Stockbox brings good food to where people live
A local startup business, Stockbox Grocers, aims to provide healthful food to communities that lack access to groceries. Their prototype — a 20-foot container box located at the edge of a Delridge apartment complex — closed Sunday after a two-month trial run.
Seattle Times staff reporter
The 20-foot shipping container at one edge of a Delridge apartment complex looks more like a portable moving box than a grocery store, but inside are hundreds of items — everything from peanut butter and pancake mix to milk and fresh fruit.
The repurposed container is the prototype for what two local business-school grads hope will be an answer to the national problem of "food deserts" — high-density, often low-income neighborhoods that lack access to healthful foods.
"We definitely want to prove this works in Seattle. So many communities have been asking for fresh produce and good food," said Carrie Ferrence, who, with Jacqueline Gjurgevich, opened this first Stockbox Grocers in September.
Sunday was the final day of a trial run for the new business, and many people from the neighborhood stopped by to pick up groceries and take advantage of marked-down prices.
Kids from one family picked out macaroni and cheese and tomato soup for lunch. Another family filled a shopping basket with almost a dozen items — from soy milk and frozen corn to bottled salad dressing and plastic wrap.
"I'm amazed at how much they fit in here. It's such a little tiny box," said Stacey Lopez, who was shopping with her children.
The U.S. Department of Agriculture estimates that 23 million Americans live in places without access to healthful, affordable food. As part of a local effort to address that, Public Health — Seattle & King County, in partnership with the Seattle Office of Economic Development, has awarded about $1.1 million in federal grant money to help corner grocery stores add refrigeration units, fresh fruit and produce and to market the offerings to underserved communities.
"Minimarts and convenience stores traditionally haven't carried fresh fruit, vegetables and milk," said Dennis Worsham, regional health officer for the county health department.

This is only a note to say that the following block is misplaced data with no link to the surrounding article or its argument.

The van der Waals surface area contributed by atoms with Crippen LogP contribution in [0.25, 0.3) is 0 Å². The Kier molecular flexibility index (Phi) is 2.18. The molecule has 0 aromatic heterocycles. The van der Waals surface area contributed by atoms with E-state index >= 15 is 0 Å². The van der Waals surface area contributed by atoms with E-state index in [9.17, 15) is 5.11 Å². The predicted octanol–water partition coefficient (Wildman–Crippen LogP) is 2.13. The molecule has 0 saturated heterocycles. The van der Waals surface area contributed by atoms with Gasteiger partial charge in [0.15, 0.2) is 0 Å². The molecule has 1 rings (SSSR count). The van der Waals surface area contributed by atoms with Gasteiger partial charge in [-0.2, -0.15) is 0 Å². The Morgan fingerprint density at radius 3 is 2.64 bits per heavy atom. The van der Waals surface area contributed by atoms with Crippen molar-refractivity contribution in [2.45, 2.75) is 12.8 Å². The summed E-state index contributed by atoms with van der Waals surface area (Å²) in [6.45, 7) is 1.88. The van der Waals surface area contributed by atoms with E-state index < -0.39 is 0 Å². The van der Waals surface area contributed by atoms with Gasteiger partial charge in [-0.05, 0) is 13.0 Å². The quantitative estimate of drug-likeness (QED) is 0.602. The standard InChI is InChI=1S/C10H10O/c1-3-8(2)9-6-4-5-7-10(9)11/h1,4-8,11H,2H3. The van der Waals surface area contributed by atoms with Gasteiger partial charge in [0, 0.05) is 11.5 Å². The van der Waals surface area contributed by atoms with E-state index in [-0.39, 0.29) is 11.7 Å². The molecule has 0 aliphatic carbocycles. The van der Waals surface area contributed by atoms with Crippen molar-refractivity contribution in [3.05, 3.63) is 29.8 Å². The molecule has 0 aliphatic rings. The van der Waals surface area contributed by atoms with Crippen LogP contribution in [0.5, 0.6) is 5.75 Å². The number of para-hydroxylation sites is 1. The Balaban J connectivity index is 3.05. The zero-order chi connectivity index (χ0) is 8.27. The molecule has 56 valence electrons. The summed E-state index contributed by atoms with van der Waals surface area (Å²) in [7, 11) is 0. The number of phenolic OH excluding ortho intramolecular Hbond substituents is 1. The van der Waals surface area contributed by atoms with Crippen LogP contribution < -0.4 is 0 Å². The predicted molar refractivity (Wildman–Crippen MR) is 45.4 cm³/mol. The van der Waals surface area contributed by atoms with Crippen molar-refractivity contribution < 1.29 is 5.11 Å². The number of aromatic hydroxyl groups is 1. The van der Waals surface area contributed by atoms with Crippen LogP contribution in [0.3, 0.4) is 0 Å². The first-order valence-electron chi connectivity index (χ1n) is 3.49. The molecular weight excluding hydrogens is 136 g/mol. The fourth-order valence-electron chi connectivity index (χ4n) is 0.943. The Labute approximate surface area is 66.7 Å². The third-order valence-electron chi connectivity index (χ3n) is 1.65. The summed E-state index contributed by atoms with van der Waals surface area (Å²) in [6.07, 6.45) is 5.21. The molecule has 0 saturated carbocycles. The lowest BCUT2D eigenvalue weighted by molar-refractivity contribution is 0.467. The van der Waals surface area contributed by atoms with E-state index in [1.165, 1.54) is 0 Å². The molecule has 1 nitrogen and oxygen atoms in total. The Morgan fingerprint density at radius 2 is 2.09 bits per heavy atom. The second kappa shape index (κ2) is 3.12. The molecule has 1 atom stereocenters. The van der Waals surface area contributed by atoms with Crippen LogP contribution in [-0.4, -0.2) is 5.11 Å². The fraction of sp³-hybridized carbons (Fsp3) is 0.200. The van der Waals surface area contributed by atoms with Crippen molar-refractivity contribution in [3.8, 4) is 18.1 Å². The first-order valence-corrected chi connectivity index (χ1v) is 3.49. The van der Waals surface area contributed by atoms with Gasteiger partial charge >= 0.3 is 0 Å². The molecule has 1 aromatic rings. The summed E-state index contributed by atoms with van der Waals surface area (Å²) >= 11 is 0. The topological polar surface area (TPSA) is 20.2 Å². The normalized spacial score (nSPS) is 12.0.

"They typically have higher sales of liquor and tobacco," he said. "We're trying to get these stores to think about healthier foods for customers who don't have access to larger grocery stores."
Stockbox received a $20,000 grant from the program. The founders also won a $12,500 prize from a University of Washington Business Plan Competition last spring.
The owners chose the Delridge neighborhood because many residents there either have to drive several miles to a grocery or take two buses.
"We heard so many stories about people who take cabs to the grocery store or walk with their shopping carts," said Gjurgevich.
Tim Barker, a neighbor who stopped by Sunday with his wife, Naoko, and two kids, said he was expecting to "find what you'd find in a gas station."
Instead he said, "they have onions and broccoli, things I'd actually cook."
The owners have taken an expansive view of "healthful." They offer Jif peanut butter, whose second ingredient is sugar, and Mrs. Butterworth's syrup rather than genuine maple syrup because they said they wanted to stock food that people wanted to buy.
"We didn't want to be the judge and jury about what's healthy. Now that we know what can fit in a store, we can carry both Jif and Adams" peanut butter, said Gjurgevich.
The two have had requests from around the country to franchise the store. For now they plan to regroup, develop a business plan for slightly larger stores and open the first permanent one in April, in Delridge, Skyway or South Park. Their goal is to open three or four in those areas by the end of 2012.
"In our dreams, Stockbox could be everywhere. Every community could have healthy food," Gjurgevich said.
Lynn Thompson: 206-464-8305 or email@example.com
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